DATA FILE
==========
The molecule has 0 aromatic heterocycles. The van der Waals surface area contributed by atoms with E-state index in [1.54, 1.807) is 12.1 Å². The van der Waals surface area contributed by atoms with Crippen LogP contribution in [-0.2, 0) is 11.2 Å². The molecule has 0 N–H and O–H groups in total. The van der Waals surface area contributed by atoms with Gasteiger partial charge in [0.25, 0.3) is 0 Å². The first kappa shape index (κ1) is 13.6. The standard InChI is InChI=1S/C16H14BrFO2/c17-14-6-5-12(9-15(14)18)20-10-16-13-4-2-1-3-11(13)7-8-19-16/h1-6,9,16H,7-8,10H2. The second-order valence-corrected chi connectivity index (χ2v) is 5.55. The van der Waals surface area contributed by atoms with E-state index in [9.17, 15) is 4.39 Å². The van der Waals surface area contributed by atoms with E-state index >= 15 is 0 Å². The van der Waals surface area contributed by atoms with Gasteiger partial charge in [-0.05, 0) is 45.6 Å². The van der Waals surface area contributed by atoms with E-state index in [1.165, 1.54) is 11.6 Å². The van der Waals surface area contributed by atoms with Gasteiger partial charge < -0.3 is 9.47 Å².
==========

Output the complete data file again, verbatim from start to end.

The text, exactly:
The molecule has 0 aromatic heterocycles. The van der Waals surface area contributed by atoms with E-state index in [1.54, 1.807) is 12.1 Å². The van der Waals surface area contributed by atoms with Crippen LogP contribution in [-0.2, 0) is 11.2 Å². The molecule has 0 N–H and O–H groups in total. The van der Waals surface area contributed by atoms with Gasteiger partial charge in [0.25, 0.3) is 0 Å². The first kappa shape index (κ1) is 13.6. The standard InChI is InChI=1S/C16H14BrFO2/c17-14-6-5-12(9-15(14)18)20-10-16-13-4-2-1-3-11(13)7-8-19-16/h1-6,9,16H,7-8,10H2. The second-order valence-corrected chi connectivity index (χ2v) is 5.55. The van der Waals surface area contributed by atoms with E-state index in [9.17, 15) is 4.39 Å². The van der Waals surface area contributed by atoms with E-state index >= 15 is 0 Å². The van der Waals surface area contributed by atoms with Gasteiger partial charge in [-0.05, 0) is 45.6 Å². The van der Waals surface area contributed by atoms with E-state index in [1.165, 1.54) is 11.6 Å². The van der Waals surface area contributed by atoms with Gasteiger partial charge < -0.3 is 9.47 Å².